The Affective Scope: Entering China’s Urban Moral and Economic World Through Its Emotional Disturbances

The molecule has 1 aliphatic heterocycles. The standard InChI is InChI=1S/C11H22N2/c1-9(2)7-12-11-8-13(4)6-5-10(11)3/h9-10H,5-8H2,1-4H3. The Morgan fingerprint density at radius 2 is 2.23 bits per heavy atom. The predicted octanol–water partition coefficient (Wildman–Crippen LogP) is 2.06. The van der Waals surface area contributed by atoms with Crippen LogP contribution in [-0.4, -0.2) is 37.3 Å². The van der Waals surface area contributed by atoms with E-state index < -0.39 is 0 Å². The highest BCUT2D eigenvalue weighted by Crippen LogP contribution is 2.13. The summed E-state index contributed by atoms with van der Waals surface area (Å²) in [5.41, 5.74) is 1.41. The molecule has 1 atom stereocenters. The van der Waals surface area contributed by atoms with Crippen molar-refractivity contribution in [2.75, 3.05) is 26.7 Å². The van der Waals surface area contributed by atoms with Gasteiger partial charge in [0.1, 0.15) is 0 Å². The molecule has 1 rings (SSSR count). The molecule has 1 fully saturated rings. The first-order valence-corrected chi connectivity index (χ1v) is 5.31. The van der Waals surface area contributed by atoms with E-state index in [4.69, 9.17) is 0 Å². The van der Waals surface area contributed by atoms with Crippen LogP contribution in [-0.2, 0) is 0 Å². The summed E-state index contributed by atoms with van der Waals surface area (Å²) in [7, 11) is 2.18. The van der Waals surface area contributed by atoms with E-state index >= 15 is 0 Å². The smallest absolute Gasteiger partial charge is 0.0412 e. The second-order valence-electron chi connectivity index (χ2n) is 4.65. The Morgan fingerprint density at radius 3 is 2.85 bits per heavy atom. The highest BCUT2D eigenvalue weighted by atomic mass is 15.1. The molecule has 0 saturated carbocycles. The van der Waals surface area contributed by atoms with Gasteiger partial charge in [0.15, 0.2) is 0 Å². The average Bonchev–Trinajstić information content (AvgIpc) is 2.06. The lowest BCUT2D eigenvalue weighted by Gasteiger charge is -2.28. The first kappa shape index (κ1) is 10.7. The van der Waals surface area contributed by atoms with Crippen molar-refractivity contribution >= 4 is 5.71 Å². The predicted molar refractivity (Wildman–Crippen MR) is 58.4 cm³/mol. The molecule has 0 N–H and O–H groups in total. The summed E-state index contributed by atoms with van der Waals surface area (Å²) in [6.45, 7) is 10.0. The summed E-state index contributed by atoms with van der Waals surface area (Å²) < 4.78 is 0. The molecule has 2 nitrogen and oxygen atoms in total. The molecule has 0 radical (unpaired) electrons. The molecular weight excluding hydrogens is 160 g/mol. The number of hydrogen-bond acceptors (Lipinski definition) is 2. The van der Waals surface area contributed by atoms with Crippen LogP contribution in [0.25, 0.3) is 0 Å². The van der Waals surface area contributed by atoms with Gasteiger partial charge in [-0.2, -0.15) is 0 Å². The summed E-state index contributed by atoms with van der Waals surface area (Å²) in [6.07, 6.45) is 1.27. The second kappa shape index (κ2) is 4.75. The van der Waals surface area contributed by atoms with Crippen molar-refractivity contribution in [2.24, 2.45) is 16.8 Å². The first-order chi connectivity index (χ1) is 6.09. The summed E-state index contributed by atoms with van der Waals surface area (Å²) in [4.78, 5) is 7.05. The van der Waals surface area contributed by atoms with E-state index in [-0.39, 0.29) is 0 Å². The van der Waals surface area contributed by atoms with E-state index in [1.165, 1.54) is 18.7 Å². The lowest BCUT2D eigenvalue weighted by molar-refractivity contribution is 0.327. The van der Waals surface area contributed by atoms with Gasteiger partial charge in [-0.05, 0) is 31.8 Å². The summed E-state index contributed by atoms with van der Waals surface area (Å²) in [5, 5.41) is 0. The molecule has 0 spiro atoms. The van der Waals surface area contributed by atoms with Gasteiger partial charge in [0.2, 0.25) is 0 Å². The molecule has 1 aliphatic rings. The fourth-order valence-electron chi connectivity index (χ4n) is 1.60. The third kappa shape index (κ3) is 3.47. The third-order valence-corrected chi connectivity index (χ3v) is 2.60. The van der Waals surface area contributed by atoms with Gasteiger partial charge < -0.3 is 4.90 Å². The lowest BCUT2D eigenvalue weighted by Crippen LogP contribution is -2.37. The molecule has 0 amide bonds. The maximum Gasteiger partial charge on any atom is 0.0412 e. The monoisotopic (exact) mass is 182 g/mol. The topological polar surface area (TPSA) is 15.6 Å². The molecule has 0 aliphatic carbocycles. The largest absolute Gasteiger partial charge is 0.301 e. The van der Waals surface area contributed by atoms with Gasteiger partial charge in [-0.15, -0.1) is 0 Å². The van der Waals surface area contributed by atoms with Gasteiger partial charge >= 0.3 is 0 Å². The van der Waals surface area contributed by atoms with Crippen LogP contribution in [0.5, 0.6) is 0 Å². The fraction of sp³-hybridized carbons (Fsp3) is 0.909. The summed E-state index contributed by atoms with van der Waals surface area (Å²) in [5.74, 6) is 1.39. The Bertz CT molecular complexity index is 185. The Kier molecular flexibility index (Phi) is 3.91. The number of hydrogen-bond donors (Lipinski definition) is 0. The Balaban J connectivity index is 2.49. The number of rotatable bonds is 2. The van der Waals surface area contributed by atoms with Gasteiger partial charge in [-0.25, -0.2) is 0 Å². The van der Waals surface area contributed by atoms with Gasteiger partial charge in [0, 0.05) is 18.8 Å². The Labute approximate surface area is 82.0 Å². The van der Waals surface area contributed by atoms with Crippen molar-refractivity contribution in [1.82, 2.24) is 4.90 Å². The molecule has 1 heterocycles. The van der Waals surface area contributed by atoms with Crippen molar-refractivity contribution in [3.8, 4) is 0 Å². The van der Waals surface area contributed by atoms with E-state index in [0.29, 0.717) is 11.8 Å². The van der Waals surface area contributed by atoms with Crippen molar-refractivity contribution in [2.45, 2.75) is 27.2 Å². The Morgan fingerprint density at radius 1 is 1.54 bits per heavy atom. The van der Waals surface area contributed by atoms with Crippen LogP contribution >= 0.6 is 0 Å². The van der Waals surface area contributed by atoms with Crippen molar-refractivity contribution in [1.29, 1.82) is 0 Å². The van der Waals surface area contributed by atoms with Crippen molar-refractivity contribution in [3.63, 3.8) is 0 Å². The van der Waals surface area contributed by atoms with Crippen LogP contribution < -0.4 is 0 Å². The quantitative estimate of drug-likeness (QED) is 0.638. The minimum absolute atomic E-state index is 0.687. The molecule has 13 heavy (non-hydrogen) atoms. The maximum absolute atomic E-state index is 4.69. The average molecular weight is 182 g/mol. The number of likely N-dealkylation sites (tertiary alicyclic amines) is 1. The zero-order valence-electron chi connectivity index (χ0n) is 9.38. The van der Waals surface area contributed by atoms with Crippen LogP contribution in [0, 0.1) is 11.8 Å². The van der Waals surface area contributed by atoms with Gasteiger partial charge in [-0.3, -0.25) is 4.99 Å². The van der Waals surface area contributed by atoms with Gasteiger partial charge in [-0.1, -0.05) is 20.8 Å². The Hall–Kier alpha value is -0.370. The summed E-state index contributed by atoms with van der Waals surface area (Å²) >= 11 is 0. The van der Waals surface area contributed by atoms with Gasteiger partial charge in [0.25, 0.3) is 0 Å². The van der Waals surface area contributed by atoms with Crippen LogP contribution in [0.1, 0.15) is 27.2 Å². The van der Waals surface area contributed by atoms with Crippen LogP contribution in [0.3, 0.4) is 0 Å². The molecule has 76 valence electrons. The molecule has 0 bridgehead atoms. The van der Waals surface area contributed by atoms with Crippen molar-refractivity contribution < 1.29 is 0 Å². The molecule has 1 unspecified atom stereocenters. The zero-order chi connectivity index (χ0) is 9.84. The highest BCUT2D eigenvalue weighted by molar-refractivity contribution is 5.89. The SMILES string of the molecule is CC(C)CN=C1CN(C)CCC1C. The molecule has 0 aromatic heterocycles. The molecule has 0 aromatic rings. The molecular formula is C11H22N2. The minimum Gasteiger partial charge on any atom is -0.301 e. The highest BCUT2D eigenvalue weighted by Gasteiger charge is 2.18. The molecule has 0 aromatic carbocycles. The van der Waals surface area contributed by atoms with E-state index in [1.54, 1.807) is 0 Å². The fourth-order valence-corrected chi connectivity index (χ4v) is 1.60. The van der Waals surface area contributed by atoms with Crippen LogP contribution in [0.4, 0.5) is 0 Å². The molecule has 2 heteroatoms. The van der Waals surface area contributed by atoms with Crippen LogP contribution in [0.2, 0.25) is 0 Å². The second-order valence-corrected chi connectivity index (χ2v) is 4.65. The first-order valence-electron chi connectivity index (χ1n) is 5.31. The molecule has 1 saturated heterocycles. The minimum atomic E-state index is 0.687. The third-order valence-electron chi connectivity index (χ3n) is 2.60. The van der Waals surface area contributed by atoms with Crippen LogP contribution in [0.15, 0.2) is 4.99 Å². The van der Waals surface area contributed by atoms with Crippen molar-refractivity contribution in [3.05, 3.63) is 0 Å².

From an outsider’s perspective, today’s Popular China might appear as a self-confident and triumphant country. However, a large-scale examination of the country’s recent moral controversies reveals a very different picture, one that has much to do with the widespread local public perception of an ongoing “moral crisis” (Kleinman et al., 2011), whose examination requires careful attention placed on the ethical and affective aspects of the everyday lives of today’s Chinese people. In this article, I propose to examine the anguish that Chinese bachelor youths and their concerned parents undergo and express, as they are confronted with the difficult process of finding a suitable mate for marriage. I examine the fears their celibacy generates, the mutual distrust that participants taking part in bachelors’ parents gatherings demonstrate, and the disputes these encounters engage. I analyze the moral world of today’s urban China from the perspective of the very feelings and affects that pervade it. Highlighting the ways in which my interlocutors shared their emotions with me along the course of my fieldwork, carried out in the cities of Beijing and Chengdu, I will insist on the importance of these affects within an anthropological approach. The moral sensitivities contained in the maintenance of the economic and social situations of one’s family reveal themselves as an exceptional resource for knowledge. By examining the political economy of sentiments within which parents and their children find themselves entrapped, I argue that we can gain a deeper understanding of the concrete consequences of today’s societal transformations.